Now that Radiohead’s, much talked about album, In Rainbows, is being downloaded (paid for?? maybe) by fans all over the world, all eyes are looking in the bands’ direction to see what will happen now. I hope the band will eventually disclose some figures on how this panned out for them. How many times was album downloaded? What was the average price paid for the album?
But for now, if you want to get an idea of where the music industry is heading, you will have to look a little deeper into the industry just than whats been going on with Radiohead. No surprise here but it’s all about marketing.
Rick Rubin & WOM
Legend Rick Rubin has teamed up Columbia Records to be their new co-chairman. Rubin had this to say about his new position, in the New York Times, “In the past, I’ve tried to protect artists from the label, and now my job would also be to protect the label from itself. So many of the decisions at these companies are not about the music. They are shortsighted and desperate. For so long, the record industry had control. But now that monopoly has ended, they don’t know what to do. I thought it would be an interesting challenge.”
Rubin thinks that he can save Columbia by generating word-of-mouth using street teams and social media that hit up chat rooms, teen hot spots and hangouts. I think it’s going to take a little more than roughly contrived buzz to save this sinking ship.
Following the extreme amount of buzz created by Radiohead’s “pay what you want for it” internet release of In Rainbows, some big names in the industry are reevaluating their relationships with their music labels. Alan McGee, the manager of the Charlatans had this to say, “The record industry is obsessed by age and fashion. And so you get these amazing British bands like the Charlatans and the Happy Mondays that were massive 10 years ago and are still great, but are out of contract. How do you get them profile? You give away the record.”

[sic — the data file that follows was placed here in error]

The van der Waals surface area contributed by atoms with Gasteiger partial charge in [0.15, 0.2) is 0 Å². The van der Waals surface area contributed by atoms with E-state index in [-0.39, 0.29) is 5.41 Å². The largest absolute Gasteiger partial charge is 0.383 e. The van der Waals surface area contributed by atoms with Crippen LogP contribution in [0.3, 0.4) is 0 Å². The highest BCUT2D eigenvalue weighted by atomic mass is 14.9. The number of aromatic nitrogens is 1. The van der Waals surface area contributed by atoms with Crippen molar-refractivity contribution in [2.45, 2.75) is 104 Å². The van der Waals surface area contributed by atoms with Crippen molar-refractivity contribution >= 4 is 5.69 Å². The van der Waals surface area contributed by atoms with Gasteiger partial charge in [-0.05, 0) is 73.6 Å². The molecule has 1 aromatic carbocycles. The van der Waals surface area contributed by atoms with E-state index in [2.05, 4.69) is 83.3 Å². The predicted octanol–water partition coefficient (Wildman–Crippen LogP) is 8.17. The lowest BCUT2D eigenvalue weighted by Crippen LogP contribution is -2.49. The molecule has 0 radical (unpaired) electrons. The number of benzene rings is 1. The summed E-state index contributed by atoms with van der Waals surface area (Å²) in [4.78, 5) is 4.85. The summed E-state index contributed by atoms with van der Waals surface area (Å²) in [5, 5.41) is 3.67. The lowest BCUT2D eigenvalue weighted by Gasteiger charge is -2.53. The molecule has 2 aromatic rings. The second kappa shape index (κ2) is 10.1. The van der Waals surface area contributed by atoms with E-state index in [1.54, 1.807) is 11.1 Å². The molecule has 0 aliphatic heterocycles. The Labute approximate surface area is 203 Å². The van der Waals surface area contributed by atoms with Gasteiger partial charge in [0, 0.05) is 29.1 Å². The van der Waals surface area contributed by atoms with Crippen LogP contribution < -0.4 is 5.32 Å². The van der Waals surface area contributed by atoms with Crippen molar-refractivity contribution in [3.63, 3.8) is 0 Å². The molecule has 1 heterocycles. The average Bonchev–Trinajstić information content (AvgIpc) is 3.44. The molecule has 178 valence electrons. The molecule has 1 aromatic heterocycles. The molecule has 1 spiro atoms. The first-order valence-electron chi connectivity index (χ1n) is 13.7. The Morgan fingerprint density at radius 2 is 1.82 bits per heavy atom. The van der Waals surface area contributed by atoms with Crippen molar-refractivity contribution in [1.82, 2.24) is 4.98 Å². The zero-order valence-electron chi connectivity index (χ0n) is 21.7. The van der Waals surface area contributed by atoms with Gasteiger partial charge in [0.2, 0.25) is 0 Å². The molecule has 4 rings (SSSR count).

There are also rumors that Oasis, and Jamiroquai are considering following in Radiohead’s release in similar fashion for their next albums.
The Format is not a new name to The Fresh Peel. They are a band that I have discussed here a few times before (even did a phone interview with Nate Ruess, the bands front man), one because they are one of my favorite bands, and two because they tend to do things their own way.
One of the smartest thing I’ve seen the band do is give away their most recent album, Dog Problems, by making it free to download if you signed up for their newsletter. This happend right before they started a big tour and before releasing some new live material. I think a few factors that led to the idea to give the album away, one being that they realized the power that file sharing has played in their popularity and they decided to stoke the fire in that area and use word-of-mouth even more in that area. Also, by having fans sign up for the newsletter, they were given permission to keep fans updated on when live shows would be in their area, or when they were releasing new material. Thirdly, when I had my interview with Nate in April, he mentioned that he thought that the real money wasn’t in selling albums anymore and that the real cash these days is in merchandising and shows.